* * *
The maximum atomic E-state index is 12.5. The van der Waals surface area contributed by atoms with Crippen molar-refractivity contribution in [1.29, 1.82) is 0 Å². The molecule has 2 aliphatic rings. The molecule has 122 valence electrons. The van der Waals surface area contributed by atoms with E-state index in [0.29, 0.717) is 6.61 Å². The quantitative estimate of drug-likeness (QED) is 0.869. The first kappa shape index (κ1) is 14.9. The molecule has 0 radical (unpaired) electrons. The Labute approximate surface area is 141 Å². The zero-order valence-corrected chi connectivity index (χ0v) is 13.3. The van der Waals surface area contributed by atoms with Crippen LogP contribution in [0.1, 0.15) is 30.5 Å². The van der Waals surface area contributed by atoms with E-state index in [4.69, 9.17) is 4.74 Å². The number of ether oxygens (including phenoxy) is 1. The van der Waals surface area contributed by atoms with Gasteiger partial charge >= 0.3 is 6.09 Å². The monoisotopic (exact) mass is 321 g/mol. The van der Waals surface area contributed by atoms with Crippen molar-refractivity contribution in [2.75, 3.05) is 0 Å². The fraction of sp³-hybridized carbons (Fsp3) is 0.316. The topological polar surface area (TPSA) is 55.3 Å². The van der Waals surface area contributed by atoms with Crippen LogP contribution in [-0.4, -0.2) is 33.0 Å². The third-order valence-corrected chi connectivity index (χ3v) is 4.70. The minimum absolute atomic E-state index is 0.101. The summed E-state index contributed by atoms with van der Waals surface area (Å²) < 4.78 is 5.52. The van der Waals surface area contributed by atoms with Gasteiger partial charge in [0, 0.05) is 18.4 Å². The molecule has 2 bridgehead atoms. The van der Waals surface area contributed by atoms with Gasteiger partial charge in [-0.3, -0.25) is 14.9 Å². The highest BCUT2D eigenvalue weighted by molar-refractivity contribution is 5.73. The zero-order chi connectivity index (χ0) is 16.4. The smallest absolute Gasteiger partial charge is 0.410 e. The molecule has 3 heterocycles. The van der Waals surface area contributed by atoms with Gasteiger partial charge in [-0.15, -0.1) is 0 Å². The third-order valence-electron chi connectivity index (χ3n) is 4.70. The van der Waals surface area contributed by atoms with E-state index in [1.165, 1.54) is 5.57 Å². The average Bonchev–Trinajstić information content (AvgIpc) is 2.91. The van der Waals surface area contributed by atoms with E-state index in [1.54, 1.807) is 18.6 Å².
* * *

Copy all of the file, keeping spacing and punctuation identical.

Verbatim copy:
The maximum atomic E-state index is 12.5. The van der Waals surface area contributed by atoms with Crippen molar-refractivity contribution in [1.29, 1.82) is 0 Å². The molecule has 2 aliphatic rings. The molecule has 122 valence electrons. The van der Waals surface area contributed by atoms with E-state index in [0.29, 0.717) is 6.61 Å². The quantitative estimate of drug-likeness (QED) is 0.869. The first kappa shape index (κ1) is 14.9. The molecule has 0 radical (unpaired) electrons. The Labute approximate surface area is 141 Å². The zero-order valence-corrected chi connectivity index (χ0v) is 13.3. The van der Waals surface area contributed by atoms with Crippen LogP contribution in [0.1, 0.15) is 30.5 Å². The van der Waals surface area contributed by atoms with E-state index in [4.69, 9.17) is 4.74 Å². The number of ether oxygens (including phenoxy) is 1. The van der Waals surface area contributed by atoms with Gasteiger partial charge >= 0.3 is 6.09 Å². The monoisotopic (exact) mass is 321 g/mol. The van der Waals surface area contributed by atoms with Crippen molar-refractivity contribution in [2.75, 3.05) is 0 Å². The fraction of sp³-hybridized carbons (Fsp3) is 0.316. The topological polar surface area (TPSA) is 55.3 Å². The van der Waals surface area contributed by atoms with Crippen LogP contribution in [-0.4, -0.2) is 33.0 Å². The third-order valence-corrected chi connectivity index (χ3v) is 4.70. The minimum absolute atomic E-state index is 0.101. The summed E-state index contributed by atoms with van der Waals surface area (Å²) < 4.78 is 5.52. The van der Waals surface area contributed by atoms with Gasteiger partial charge in [0, 0.05) is 18.4 Å². The molecule has 2 bridgehead atoms. The van der Waals surface area contributed by atoms with Gasteiger partial charge in [-0.3, -0.25) is 14.9 Å². The highest BCUT2D eigenvalue weighted by molar-refractivity contribution is 5.73. The zero-order chi connectivity index (χ0) is 16.4. The smallest absolute Gasteiger partial charge is 0.410 e. The molecule has 3 heterocycles. The van der Waals surface area contributed by atoms with Gasteiger partial charge in [-0.15, -0.1) is 0 Å². The third-order valence-electron chi connectivity index (χ3n) is 4.70. The van der Waals surface area contributed by atoms with E-state index in [1.165, 1.54) is 5.57 Å². The average Bonchev–Trinajstić information content (AvgIpc) is 2.91. The van der Waals surface area contributed by atoms with E-state index in [1.54, 1.807) is 18.6 Å².